Constantine P. Cavafy (1863–1933) was a Greek poet who lived in Egypt nearly his entire life. He is regarded the most eminent Greek poet of the twentieth century.
Cavafy was born to Greek parents in Alexandria, Egypt. When he was nine, his family relocated to Liverpool, where they stayed for five years before returning to Alexandria. He spent three teenage-years in Constantinople (now Istanbul) where he started writing poems and discovered the homosexual orientation that would inform his later poetry.
At age 26, Cavafy got a job as an unpaid clerk at Alexandria’s Irrigation Office, and he remained there until he retired 30 years later. All through his lifetime, Cavafy was an obscure poet and lived in relative isolation. One of his few friends was the British novelist E. M. Forster.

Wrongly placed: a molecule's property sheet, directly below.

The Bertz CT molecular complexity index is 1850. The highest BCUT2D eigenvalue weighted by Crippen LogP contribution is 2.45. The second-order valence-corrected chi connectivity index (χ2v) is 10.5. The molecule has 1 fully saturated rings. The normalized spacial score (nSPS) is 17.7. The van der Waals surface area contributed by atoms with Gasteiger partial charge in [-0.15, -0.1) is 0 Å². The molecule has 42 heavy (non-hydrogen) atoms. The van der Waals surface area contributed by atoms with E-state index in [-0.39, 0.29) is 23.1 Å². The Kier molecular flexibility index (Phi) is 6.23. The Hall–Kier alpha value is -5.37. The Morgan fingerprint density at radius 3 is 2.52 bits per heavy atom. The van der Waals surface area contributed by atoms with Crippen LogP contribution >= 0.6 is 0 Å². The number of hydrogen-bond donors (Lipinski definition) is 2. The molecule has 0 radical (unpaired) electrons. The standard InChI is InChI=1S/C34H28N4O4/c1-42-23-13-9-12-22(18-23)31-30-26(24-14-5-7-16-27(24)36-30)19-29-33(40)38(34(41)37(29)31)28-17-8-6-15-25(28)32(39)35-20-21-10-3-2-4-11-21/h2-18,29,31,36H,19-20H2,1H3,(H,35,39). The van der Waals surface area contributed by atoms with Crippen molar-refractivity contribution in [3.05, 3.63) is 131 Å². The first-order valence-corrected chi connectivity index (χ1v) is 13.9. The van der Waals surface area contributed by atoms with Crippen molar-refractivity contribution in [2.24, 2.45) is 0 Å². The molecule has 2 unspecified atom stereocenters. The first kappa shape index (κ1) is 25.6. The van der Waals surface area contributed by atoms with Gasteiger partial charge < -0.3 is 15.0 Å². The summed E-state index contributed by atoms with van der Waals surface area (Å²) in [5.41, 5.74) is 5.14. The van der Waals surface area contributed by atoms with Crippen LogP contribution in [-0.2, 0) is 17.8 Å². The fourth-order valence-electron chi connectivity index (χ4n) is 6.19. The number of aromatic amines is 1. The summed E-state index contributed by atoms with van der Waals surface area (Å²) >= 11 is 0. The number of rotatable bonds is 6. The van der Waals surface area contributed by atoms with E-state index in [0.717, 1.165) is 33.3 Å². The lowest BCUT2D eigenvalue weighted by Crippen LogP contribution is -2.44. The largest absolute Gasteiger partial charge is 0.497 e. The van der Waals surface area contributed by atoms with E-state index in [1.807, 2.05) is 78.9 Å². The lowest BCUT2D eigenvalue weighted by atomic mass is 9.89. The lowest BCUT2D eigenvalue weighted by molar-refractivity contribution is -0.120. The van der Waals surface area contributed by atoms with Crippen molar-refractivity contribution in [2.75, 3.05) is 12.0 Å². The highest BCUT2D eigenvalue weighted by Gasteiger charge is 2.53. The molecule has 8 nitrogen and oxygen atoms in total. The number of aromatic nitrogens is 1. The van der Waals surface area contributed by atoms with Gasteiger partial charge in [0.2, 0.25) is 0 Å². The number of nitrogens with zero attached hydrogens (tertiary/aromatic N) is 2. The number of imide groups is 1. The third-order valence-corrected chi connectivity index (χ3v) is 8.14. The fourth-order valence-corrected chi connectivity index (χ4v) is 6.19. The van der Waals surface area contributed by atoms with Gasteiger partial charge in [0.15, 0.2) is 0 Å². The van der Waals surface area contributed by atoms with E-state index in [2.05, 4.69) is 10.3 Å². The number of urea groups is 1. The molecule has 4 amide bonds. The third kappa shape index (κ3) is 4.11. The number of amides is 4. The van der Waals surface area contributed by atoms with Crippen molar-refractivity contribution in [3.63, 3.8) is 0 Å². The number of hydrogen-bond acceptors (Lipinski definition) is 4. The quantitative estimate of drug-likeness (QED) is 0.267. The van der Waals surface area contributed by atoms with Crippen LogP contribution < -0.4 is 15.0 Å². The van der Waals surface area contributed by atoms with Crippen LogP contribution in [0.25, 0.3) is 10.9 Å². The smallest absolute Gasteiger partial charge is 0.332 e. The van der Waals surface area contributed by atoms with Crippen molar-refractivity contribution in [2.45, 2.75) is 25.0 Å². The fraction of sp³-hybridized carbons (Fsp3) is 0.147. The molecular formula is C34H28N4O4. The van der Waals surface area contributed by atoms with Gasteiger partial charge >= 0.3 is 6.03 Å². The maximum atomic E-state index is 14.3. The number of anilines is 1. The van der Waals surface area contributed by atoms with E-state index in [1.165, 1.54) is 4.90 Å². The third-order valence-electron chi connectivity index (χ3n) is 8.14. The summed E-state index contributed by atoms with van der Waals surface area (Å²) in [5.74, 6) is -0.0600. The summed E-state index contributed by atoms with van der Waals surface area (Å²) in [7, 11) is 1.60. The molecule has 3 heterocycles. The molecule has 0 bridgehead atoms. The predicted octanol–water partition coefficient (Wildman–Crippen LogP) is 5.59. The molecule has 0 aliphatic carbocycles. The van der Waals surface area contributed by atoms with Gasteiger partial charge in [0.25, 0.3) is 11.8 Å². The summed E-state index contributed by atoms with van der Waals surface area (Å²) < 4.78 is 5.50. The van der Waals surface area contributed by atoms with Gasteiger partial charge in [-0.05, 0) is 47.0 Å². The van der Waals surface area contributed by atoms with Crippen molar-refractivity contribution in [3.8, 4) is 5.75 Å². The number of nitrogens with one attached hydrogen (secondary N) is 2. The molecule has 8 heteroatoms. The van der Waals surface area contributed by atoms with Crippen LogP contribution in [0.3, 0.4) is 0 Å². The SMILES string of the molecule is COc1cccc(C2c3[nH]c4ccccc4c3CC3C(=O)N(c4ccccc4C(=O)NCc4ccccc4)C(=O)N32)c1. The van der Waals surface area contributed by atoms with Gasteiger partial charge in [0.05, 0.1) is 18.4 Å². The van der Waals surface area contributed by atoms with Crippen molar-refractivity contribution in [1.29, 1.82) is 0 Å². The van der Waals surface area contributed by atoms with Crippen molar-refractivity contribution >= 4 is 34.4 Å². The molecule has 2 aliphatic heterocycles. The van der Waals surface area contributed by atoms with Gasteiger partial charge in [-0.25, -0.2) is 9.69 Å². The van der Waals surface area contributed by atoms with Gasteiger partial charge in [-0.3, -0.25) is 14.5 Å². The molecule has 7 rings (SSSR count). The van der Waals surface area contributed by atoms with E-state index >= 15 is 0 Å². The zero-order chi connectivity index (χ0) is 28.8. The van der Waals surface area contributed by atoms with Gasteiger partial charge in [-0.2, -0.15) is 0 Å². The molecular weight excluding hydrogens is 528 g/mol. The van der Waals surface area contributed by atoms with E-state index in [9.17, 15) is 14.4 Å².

Cavafy wrote 154 poems on various subjects—art, travel, and politics,—but he’s particularly identified with his poems on the theme of homosexual love. He refused to have his poems formally published. He printed them himself in pamphlets and shared them with friends, family, and anyone interested—even with local newspapers and magazines. He wrote most of his principal poems after his fortieth birthday, most of which weren’t published until two years after his death.